## Tuesday, February 27, 2007

### Ordinals

Years ago I had a casual discussion with an earnest young elementary school teacher about homeschooling. Erin was probably a year or two older than Fiona is now. My acquaintance reacted fairly positively to hearing that we were homeschooling, but raised a few concerns. "I sure see how kids can learn incredible amounts just through following their own curiosities. I guess I'd just worry about quirky little gaps. Like ordinal numbers. That's a kindergarten and Grade 1 task. I'd worry that unless you made a conscious effort to make sure little tasks like learning ordinal numbers were covered, they might get missed. What if your child never got curious about that?"

I was pretty polite. I was new to it all back then, and I didn't find conversations like this tiring. "Well, Erin has certainly picked that up somewhere," I said, and cheerfully shrugged.

Here are are with child number four. Strangely, they've all picked up ordinal numbers somewhere. And now that I think about it (why am I still thinking about this, eight years later?) I am left shaking my head... how could a child not pick this sort of thing up somehow, somewhere, sometime?

Photo above. There's the calendar. It's fascinating to Fiona -- why wouldn't this nifty grid filled with letters and numbers intrigue a child who is delightedly discovering numeracy and literacy skills? Even better: it's the Community Birthday Calendar, and lists the birthdays of dozens and dozens of local people she knows. She climbs up on the bench in front of the desk, onto to desk, then steps over to the top of the filing cabinet and squeezes in behind the floor lamp each morning. She points out the date. "Thirteen today," she says. "So it's February thirteenth?" The next week she asks "do you say 'twenty-wonth' or 'twenty-first'?" She is fascinated by the relationship between cardinals and ordinals. And why wouldn't she be -- there are neat patterns to explore, new words to pair up with old words. Certainly not all kids will take interest in this at age 3 or 4, but how could a child miss out on this forever, not eventually find it interesting and worth knowing?

### Allowances

The kids have been getting allowances for a few years. We consider an allowance to be a tool for learning financial skills. For a while we did the piggy bank thing, encouraging them to divide their coins between "spend", "save" and "give" banks. It didn't work very well. First, they played with their coins, and they all got mixed up, not only between "spend," "save" and "give", but between children. I'm not sure if there was ever any deliberate theft, but I could see that underhanded redistribution of funds was going to be very tempting. As would theft from the "laundry findings," the "change pot" and mom and dad's wallets. Secondly, we would forget to distribute the allowance, and would lose track of how much they were owed. They would go weeks and months without thinking about allowance, and so would we. I loved that they were not waiting with bated breath for a weekly bequest and collecting and hoarding it with single-minded focus, but it was very difficult to keep track of what was owed. Thirdly, they would never have their money with them when they wanted to purchase something, or they'd want to make an internet purchase, so I'd end up using my plastic and if I remembered to pay myself back later from their piggy banks, I would end up with hundreds of coins. And I'm pretty bad about getting to the bank.

Our allowance is not contingent on chores or behaviour. Partly because I don't believe in behavioural manipulators anyway, and partly because to me, contributing collaboratively to family work is just part of what it is to be a family. I cook vacuum and do laundry (I do, really ... just not always as often as I should) not so that Chuck will give me money for an occasional lattÃ©, but just because. And I want the kids to contribute "just because" too.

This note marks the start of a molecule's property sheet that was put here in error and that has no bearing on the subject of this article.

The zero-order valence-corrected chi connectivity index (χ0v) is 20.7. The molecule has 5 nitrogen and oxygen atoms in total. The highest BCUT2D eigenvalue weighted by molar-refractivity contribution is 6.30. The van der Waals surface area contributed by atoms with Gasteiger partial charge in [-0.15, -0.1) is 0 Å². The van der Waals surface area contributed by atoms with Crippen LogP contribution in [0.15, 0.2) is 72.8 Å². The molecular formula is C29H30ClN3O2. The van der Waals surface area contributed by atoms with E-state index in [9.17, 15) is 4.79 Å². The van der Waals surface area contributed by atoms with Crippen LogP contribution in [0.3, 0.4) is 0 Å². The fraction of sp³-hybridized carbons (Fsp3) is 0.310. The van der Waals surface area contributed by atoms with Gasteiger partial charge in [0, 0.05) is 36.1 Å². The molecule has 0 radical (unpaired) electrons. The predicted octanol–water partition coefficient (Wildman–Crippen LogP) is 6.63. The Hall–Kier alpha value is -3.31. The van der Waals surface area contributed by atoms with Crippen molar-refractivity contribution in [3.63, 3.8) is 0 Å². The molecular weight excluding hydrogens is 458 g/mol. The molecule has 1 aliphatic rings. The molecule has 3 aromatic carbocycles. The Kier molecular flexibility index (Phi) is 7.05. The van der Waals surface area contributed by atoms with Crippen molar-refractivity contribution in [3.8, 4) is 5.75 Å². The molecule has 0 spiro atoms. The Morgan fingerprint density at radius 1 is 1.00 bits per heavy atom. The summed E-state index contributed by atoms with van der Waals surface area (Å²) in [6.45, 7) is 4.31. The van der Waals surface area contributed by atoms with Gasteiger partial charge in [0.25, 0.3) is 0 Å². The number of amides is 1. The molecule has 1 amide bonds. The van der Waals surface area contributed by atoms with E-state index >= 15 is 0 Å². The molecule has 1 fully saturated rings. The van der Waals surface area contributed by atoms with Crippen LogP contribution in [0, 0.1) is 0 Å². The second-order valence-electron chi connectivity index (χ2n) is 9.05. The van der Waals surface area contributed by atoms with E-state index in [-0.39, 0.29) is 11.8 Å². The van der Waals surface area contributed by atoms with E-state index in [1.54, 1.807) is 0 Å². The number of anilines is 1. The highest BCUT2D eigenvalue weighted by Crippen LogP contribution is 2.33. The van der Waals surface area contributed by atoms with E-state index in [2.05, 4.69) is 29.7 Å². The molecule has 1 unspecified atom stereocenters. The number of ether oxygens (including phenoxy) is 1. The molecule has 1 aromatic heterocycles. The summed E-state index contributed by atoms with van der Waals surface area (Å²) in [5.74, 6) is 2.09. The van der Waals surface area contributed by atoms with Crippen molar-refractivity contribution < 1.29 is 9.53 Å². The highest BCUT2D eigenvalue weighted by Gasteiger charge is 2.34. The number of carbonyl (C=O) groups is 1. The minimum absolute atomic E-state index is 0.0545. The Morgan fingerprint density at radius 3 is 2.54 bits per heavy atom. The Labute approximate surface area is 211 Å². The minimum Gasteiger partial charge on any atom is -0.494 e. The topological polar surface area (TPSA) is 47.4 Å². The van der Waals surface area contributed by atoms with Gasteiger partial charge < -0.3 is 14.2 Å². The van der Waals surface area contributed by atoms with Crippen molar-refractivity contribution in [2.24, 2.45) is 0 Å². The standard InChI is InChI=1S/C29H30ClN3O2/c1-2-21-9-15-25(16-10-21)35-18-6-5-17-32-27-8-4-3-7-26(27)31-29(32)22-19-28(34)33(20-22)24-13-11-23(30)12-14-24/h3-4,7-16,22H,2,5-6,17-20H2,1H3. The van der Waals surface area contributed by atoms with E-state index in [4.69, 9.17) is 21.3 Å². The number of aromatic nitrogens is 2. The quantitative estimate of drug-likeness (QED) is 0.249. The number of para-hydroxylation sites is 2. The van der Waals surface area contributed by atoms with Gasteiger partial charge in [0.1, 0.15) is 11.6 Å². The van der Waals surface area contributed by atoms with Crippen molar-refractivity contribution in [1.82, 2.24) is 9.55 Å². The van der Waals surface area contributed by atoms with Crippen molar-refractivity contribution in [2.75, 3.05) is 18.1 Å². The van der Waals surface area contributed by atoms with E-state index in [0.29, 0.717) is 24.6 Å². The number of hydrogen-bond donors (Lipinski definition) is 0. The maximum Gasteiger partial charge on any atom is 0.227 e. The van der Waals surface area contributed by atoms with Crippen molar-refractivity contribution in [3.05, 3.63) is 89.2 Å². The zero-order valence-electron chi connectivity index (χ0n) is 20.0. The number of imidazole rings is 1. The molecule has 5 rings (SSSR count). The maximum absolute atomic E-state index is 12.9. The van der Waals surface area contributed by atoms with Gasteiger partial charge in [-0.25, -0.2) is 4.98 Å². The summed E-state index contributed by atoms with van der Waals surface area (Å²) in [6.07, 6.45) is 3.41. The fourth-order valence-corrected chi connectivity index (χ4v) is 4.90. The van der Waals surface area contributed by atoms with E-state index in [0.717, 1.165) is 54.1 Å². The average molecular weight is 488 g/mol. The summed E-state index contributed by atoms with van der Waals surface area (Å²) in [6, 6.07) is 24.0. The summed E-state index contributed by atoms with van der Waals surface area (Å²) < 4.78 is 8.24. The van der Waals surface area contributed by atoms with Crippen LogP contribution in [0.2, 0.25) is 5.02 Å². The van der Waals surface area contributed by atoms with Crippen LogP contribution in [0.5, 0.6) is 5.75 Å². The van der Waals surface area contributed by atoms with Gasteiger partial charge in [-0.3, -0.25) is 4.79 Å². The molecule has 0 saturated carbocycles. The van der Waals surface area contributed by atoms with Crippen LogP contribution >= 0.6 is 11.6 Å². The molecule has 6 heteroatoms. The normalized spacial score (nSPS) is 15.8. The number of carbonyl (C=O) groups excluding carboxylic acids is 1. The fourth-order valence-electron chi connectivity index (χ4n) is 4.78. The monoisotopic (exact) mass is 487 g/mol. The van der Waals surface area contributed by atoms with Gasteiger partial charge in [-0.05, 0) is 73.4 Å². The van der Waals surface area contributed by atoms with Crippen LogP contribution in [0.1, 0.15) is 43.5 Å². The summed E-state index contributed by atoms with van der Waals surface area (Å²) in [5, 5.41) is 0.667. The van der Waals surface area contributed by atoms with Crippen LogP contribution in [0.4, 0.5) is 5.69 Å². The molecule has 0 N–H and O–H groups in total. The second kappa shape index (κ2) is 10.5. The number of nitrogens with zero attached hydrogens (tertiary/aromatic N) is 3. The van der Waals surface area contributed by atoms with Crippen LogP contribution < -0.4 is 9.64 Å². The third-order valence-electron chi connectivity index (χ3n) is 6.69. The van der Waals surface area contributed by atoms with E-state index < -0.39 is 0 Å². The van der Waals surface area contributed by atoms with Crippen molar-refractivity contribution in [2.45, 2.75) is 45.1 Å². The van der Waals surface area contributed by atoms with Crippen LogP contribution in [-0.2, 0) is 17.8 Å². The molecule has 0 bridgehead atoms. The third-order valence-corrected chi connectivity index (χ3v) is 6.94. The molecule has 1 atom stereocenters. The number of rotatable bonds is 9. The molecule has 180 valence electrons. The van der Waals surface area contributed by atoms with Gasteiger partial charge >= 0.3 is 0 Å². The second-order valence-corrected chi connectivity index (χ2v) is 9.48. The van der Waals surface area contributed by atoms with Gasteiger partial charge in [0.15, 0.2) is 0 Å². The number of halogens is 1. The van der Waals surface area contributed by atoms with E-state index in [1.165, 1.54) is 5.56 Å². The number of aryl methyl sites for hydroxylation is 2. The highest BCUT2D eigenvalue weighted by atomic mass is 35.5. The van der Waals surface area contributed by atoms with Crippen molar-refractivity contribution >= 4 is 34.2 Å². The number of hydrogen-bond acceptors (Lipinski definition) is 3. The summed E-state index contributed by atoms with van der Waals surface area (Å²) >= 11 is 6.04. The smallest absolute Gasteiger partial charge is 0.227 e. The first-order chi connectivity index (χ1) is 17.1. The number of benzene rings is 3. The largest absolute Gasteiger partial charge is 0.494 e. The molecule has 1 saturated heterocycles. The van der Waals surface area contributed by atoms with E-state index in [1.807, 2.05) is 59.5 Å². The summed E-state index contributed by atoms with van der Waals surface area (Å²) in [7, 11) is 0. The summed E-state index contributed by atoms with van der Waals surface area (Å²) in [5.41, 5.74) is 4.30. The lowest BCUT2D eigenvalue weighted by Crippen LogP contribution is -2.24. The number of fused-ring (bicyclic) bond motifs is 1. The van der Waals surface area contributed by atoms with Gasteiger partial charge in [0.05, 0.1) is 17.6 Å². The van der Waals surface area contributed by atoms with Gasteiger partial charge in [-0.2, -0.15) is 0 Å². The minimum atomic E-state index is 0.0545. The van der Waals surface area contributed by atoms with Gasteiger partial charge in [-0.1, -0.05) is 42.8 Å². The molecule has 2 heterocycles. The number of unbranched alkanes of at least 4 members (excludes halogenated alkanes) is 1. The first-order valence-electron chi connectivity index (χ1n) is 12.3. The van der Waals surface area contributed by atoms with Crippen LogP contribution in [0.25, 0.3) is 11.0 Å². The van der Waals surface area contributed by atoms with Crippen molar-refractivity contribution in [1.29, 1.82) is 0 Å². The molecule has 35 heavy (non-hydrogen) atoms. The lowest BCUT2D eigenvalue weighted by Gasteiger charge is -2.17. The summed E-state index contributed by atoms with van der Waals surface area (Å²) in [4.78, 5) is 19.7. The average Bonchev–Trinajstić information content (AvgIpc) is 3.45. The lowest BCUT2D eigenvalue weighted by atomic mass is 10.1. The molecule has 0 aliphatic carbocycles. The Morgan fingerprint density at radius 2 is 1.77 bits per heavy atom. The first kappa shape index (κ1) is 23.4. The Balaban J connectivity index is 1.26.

Besides, when Erin was 7 she busked with her violin at the Garlic Festival for 20 minutes and made \$75, and I realized right then and there that a smart kid (and I have a few of those) would figure out that busking at a market every few months was going to be far easier and more lucrative than putting away dishes, washing bathroom floors and folding laundry day after day and week after week. If I turned chores into an economy, my kids would find better ways to earn money -- and I would have no recourse.

So we do the allowance thing. But because the piggy bank approach was chaotic, we turned to a ledger system. Each child has a ledger into which we enter their credits and debits. At first I worried that because they weren't seeing their money in concrete coinage, it would all be too abstract to them. But it has proved an excellent tool. All money is abstract anyway. Coins and bills are tokens, not things with inherent value. And so much of today's society (especially where we live, far from corner stores and malls) is cashless. Unlike a good portion of the last couple of generations, maybe my kids won't grow up feeling that credit card spending "doesn't quite count". When I forget to enter their allowance, the last date is listed in the ledger, and we can easily play catch-up. When someone is wondering why they never seem to have very much money, they can look back and review their spending patterns and realize that a large bag of chips every two weeks and a Runescape membership fee a month almost equals their monthly income. They can see at a glance that they did have rather a lot of money until they spent a fair bit on two purchases that right now don't seem like they were the most sensible investments. They can review their saving and spending habits and learn from the choices they made in the past. And when they're in Nelson or purchasing on-line they never have trouble accessing "their" money, since it resides in the Bank of Mom, and mom and mom's wallet and credit cards are always close at hand.

We are really happy with the ledger system. It works well for all of us.

## Monday, February 26, 2007